Tim Van Cleve is a scientist in the Electrochemical Engineering and Materials Chemistry Group researching how electrode structure impacts the performance of electrochemical energy conversion devices (fuel cells, electrolyzers, etc). In particular, he is interested in using in situ electrochemical techniques to identify how the catalyst-ionomer interface and electrode microstructure affect reaction kinetics and mass transport throughout the electrode layer in order to elucidate robust structure-property relationships and facilitate successful integration of promising materials into state-of-the-art cell architectures. Tim has extensive theoretical and experimental research experience investigating how the local environment of catalytic sites impacts their activity, selectivity, and stability in electrochemical and thermochemical applications.

Research Interests

Electrochemical engineering: PEM/AEM fuel cells, CO/CO2 electrolyzers, and electrochemical diagnostics

Catalyst-adsorbate interactions: ionomer coverage and self-assembled monolayers

Rational catalyst design: targeted synthesis of novel catalytic sites, computational catalysis, and modeling reaction kinetics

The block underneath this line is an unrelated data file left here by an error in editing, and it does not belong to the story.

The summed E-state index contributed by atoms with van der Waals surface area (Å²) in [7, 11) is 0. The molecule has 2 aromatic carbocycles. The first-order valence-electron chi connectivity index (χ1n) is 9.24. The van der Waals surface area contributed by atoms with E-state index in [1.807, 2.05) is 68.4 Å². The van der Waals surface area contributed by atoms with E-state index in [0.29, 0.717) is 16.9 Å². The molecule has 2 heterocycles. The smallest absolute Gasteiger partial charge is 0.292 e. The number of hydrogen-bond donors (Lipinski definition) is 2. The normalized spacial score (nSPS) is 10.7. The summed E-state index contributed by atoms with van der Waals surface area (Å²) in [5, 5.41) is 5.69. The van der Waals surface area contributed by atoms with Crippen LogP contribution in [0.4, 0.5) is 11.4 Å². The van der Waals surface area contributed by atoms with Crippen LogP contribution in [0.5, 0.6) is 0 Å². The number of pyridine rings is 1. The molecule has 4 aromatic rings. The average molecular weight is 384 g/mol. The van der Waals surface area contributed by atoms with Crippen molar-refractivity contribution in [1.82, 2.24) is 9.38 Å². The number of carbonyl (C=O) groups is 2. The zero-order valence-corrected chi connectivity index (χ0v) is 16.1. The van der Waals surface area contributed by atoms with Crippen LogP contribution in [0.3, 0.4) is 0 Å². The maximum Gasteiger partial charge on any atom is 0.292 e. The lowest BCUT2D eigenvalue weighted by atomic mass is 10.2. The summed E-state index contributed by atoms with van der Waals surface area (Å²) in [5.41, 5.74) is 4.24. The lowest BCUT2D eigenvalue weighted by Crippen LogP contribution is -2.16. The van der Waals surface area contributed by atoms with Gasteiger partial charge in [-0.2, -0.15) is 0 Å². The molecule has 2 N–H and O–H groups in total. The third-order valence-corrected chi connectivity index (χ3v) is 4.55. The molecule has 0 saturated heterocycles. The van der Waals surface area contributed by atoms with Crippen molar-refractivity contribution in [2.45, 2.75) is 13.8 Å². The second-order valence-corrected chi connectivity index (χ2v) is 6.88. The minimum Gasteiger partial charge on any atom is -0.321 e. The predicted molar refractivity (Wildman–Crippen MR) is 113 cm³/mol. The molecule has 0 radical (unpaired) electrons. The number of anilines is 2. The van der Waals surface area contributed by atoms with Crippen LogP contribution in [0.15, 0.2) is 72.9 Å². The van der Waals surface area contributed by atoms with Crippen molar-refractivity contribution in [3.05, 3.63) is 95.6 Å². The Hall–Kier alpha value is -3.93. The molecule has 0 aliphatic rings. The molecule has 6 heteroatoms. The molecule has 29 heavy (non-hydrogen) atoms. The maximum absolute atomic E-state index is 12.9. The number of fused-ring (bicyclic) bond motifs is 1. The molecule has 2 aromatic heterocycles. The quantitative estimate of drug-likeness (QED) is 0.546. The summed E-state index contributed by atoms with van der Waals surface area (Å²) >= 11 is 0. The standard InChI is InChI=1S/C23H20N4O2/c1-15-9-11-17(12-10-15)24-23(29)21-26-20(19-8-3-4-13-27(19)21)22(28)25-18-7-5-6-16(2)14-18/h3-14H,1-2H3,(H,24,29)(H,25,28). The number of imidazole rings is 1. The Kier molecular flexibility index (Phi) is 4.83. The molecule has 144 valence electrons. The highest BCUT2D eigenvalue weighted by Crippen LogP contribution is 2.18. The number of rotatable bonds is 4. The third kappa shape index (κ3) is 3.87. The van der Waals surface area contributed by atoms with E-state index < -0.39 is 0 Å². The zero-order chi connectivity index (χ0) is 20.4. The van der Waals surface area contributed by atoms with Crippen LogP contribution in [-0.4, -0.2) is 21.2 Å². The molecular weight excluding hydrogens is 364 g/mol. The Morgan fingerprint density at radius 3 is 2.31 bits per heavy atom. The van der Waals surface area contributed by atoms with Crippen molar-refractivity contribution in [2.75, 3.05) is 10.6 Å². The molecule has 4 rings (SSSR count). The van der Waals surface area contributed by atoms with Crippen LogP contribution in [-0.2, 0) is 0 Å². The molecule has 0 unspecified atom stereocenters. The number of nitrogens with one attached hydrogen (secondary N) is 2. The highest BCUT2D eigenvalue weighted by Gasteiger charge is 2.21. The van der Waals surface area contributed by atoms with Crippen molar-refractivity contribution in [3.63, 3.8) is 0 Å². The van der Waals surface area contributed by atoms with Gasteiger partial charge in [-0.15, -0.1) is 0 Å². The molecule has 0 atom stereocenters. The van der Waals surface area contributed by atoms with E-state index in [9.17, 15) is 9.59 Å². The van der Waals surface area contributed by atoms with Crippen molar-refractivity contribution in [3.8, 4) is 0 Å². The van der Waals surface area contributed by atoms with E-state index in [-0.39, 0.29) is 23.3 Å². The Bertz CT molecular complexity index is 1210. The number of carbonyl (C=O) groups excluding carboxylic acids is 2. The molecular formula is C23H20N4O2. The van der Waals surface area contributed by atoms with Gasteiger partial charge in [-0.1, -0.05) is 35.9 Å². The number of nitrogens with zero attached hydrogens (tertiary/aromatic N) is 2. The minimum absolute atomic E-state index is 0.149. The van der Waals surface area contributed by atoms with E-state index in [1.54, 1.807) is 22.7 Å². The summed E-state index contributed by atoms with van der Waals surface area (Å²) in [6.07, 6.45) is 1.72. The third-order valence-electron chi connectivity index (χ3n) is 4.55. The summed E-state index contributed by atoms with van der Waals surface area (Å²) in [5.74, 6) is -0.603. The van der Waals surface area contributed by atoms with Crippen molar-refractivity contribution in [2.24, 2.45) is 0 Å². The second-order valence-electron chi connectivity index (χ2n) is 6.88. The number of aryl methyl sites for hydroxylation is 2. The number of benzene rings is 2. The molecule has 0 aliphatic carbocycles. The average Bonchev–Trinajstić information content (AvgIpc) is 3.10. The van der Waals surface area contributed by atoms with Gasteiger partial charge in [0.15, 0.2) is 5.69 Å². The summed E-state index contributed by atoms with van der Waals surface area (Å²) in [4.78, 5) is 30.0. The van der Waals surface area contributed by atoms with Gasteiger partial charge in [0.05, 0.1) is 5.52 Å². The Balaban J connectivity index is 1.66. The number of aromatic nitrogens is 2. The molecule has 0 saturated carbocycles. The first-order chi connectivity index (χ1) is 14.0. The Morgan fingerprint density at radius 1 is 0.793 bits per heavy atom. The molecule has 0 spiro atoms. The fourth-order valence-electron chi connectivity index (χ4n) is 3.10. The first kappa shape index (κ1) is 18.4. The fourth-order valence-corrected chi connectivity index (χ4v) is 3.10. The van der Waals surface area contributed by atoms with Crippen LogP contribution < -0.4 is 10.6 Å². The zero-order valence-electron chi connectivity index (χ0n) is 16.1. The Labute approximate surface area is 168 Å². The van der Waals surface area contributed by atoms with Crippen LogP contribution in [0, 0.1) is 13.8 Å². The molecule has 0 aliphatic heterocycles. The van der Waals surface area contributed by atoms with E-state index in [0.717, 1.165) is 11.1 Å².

Ph.D., Chemical Engineering, University of Michigan

M.S., Chemical Engineering, University of Michigan

B.S., Chemistry, University of Florida

B.S., Chemical Engineering, University of Florida

Featured Work

Modifying the Electrocatalyst–Ionomer Interface via Sulfonated Poly(ionic liquid) Block Copolymers to Enable High-Performance Polymer Electrolyte Fuel Cells, ACS Energy Letters (2020)

Dictating Pt-Based Electrocatalyst Performance in Polymer Electrolyte Fuel Cells, from Formulation to Application, ACS Applied Materials & Interfaces (2019)

Enhanced Hydrothermal Stability of γ-Al2O3 Catalyst Supports with Alkyl Phosphonate Coatings, Langmuir (2018)

Nanoscale Engineering of Efficient Oxygen Reduction Electrocatalysts by Tailoring the Local Chemical Environment of Pt Surface Sites, ACS Catalysis (2017)

Pitfalls and Best Practices in Measurements of the Electrochemical Surface Area of Platinum-Based Nanostructured Electro-Catalysts, Journal of Catalysis (2017)

Electrochemical Oxygen Reduction on Ag Nanoparticles of Different Shapes, ChemCatChem (2016)